The incidence of blossom blight is one of the most sporadic aspects of fire blight epidemics. The MARYBLYT model was built on the assumption that there is an abundance of inoculum and that, for a blossom infection event to occur, four strict conditions must be met in sequence. These conditions are:
- flower must be open with stigmas and petals intact, stigmas have to be exposed for colonization, flowers in petal fall are resistant;
- accumulation of at least 110 °C hours > 18.3°C within the last 44 °C days > 4.4 °C defines the epiphytic infection potential for the oldest open and hence most colonized flower in the orchard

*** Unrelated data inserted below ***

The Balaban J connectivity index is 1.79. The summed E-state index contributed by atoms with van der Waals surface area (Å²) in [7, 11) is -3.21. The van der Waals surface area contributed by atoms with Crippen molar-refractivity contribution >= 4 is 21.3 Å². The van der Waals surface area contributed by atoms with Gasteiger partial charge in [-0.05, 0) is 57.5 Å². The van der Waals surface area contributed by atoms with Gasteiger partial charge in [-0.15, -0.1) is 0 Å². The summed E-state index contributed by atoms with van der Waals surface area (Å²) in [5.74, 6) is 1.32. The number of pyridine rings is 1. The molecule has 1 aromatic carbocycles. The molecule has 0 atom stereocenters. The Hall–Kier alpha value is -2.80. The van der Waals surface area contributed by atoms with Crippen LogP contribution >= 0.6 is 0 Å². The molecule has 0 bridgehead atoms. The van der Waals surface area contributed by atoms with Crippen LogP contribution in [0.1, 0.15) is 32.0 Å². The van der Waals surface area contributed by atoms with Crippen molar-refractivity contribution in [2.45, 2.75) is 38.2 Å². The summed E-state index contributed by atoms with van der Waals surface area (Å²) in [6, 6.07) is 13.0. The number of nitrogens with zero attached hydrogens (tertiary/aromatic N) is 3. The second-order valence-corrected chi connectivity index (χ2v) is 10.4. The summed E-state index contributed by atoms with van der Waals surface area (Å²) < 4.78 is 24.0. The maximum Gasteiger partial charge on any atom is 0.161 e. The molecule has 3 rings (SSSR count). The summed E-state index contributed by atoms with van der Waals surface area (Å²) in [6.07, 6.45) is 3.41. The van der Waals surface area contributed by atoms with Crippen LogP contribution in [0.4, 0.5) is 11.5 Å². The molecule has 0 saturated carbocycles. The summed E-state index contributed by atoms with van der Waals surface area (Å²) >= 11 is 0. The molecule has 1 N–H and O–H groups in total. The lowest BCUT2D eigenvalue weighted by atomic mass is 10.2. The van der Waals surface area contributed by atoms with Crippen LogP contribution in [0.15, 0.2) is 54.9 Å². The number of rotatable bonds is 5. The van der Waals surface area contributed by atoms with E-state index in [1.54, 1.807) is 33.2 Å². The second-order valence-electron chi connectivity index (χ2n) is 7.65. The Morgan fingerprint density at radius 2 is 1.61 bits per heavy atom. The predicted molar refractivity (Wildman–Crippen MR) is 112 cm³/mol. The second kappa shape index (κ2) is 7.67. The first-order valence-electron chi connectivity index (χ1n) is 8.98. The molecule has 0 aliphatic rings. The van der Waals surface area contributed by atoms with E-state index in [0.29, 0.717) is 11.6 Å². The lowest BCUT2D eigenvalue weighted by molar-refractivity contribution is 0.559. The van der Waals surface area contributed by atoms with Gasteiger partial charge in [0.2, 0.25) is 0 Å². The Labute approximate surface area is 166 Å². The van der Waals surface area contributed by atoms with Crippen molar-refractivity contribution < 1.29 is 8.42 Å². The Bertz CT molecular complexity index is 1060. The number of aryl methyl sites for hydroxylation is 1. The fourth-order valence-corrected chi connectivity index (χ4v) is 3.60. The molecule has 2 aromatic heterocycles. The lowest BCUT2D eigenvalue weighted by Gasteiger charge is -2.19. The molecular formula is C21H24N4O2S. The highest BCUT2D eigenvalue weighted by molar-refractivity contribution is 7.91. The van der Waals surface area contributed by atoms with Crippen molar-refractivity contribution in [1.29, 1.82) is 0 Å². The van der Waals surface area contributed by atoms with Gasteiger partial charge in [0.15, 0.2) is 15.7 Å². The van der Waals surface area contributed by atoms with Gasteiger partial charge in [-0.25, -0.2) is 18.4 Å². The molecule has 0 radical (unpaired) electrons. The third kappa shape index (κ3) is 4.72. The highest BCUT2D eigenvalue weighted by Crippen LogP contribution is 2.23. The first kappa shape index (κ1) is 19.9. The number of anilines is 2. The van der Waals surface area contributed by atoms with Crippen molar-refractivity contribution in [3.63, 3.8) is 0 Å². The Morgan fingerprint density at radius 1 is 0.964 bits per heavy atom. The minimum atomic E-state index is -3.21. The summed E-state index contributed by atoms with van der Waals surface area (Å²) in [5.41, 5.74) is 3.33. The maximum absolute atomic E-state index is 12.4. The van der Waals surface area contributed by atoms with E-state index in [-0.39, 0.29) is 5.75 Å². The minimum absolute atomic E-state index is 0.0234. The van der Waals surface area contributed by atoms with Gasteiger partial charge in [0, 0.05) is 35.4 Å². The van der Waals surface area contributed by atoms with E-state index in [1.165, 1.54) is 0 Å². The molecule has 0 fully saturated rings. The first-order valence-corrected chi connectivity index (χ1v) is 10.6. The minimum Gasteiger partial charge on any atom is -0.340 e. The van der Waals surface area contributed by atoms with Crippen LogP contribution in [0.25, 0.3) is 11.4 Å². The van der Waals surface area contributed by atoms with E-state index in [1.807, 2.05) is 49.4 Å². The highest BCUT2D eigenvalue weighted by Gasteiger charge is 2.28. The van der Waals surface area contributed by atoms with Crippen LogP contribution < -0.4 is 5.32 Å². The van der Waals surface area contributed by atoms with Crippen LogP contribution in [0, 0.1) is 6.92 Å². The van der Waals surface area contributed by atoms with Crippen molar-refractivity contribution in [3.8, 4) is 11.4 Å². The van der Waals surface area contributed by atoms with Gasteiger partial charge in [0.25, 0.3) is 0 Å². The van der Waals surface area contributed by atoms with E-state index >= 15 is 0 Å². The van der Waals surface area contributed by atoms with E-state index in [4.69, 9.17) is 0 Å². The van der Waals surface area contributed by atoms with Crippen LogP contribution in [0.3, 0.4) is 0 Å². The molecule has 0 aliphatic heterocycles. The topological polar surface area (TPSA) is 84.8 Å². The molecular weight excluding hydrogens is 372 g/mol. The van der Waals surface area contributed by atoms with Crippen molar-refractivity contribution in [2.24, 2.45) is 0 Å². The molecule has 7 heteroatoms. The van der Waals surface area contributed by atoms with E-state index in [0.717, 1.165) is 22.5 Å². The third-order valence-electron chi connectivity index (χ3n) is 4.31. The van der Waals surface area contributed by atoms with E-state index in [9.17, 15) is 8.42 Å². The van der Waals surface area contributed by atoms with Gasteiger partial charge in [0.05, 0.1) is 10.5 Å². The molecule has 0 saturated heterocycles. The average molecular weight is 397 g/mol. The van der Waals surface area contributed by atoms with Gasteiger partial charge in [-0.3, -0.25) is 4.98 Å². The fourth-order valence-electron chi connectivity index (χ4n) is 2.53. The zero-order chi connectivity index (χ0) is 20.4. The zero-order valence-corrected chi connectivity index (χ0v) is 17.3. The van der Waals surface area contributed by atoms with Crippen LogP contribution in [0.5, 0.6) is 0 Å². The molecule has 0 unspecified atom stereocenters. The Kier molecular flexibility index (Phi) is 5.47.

- a wetting event occurring as dew or 0.2 mm of rain or 2.5 mm of rain the previos day allows movement of bacteria from colonized stigmas to the nectarthodes
- an average daily temperature of >= 15.6 °C: This may influence the rate at which the bacteria migrate into the nectarthodes as well as the multiplication of bacteria needed to establish infections.
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